Clearly, the Lync 2013 client is using both LyncDiscover and LyncDiscoverInternal for automatic connections.  While the 2013 client can use the traditional methods, it appears to look for the autodiscover records first and if it cannot find them, then it falls back to the previous versions’ methodology.

Is there any downside to NOT defining LyncDiscover/LyncDiscoverInternal?

Not for the Lync 2013 client – but not doing so will negate the ability of the Lync Mobility client to perform automatic logins.  Having just the LyncDiscoverInternal and LyncDiscover records will result in Lync 2010 (and lower) clients that cannot perform auto-login.  The take-away for me? Yet another enforcement of the lesson “get your name space and DNS figured out before you begin.”


With Lync 2013, the client has a new (improved?!) automatic login search mechanism that demonstrates as preference to LyncDiscover.domain.com and LyncDiscoverInternal.domain.com.  Support for N-1 Lync client environments will still need to configure DNS SRV and A records to support the down-level automatic logins.


Lync Basic 2013 Client

Lync Basic 2013 downloads

This client essentially maps directly to a Lync 2013 Standard Client Access License.  English only.  Localized (read modified for other languages) releases will be coming in November.

32 Bit - http://www.microsoft.com/en-us/download/details.aspx?id=35451

64 Bit - http://www.microsoft.com/en-us/download/details.aspx?id=35450


Lync Basic 2013 provides all the basic functionality that’s available in the full version of Lync (Lync 2013). However, if you want to use any of the following features, talk to your workplace technical support about upgrading to Lync 2013:

  • Advanced call features (not available with all Office 365 subscriptions); advanced call features include team ring, call forwarding, simultaneous ring, voice mail, call park, call delegation, response groups, and remote call control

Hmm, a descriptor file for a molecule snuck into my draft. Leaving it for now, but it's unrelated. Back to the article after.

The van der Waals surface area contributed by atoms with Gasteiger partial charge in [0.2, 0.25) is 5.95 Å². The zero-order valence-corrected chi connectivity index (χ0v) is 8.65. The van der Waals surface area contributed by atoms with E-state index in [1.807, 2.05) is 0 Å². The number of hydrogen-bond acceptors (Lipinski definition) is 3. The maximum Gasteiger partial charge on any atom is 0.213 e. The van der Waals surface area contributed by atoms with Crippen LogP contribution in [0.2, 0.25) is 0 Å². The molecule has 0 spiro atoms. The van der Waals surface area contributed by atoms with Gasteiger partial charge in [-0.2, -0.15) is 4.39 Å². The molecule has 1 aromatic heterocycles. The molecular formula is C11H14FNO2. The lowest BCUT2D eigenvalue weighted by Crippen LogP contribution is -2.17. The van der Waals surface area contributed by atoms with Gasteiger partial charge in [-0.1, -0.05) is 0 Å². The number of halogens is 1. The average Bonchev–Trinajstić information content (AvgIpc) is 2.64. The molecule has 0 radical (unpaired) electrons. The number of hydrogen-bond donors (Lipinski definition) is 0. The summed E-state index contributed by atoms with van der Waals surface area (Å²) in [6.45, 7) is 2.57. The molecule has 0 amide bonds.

• Calendar delegation
  • Gallery video view
  • OneNote sharing
  • Recording
  • Skill search (not available with Office 365)
  • Virtual Desktop Infrastructure (VDI) (not available with Office 365)



Lync Server DNS Pinpoint zones

Edited 10.29.2012 1535 PST – thanks to Jeremy!


I recently did a project where the client wanted to use their email address domain for their SIP domain – fairly common – but they did not have an internal DNS zone for that domain.  Their internal AD structure was domain.local – not something we can publish for external or federation access.  Furthermore, the client did not want to establish split-DNS – which is the common solution for this type of environment.  But, the client also wanted external users, mobility, and federation. 

What the client was doing was using an external DNS provider to resolve their SMTP domain lookups.  When the external name resolution directed an internal client to an external IP that was NAT to an internal resource, the firewall did an automagic redirect to the proper internal target.

Clearly, this will not work for Lync – even if mobility needs to always achieve the same connection regardless of location, using the firewall to execute fancy footwork won’t work due to how an Edge server works, or how TMG works.  TMG would see those packets as spoofed and simply drop them.  Edge will work, after a fashion, but when the client starts connecting internally and externally at the same time, the combination is guaranteed to produce inconsistent user experience and outright failures.

Remember that Lync 2010 does an automatic lookup for _sipinternaltls._tcp.<domain.name> where <domain.name> is the SIP domain that provisioned for the user who is logging in with a SIP enabled AD account.  Therefore, in our test case, we want the Lync 2010 Client to find _sipinternaltls._tcp.domain.com.

What to do?

The answer is to create “pinpoint” DNS zones.  This type of DNS zone is a single record that is represented by the zone itself.  For instance, if you need/want to have SIP.domain.com, but you don’t want to have to double manage a lengthy list of A records in two places (split DNS) then you can create a pointpoint zone that looks like this:


When the client goes looking for SIP.domain.com, it can certainly find it, yes?  But name resolution for anything else in domain.com other than that specific name (SIP.domain.com) will need to go somewhere else for resolution.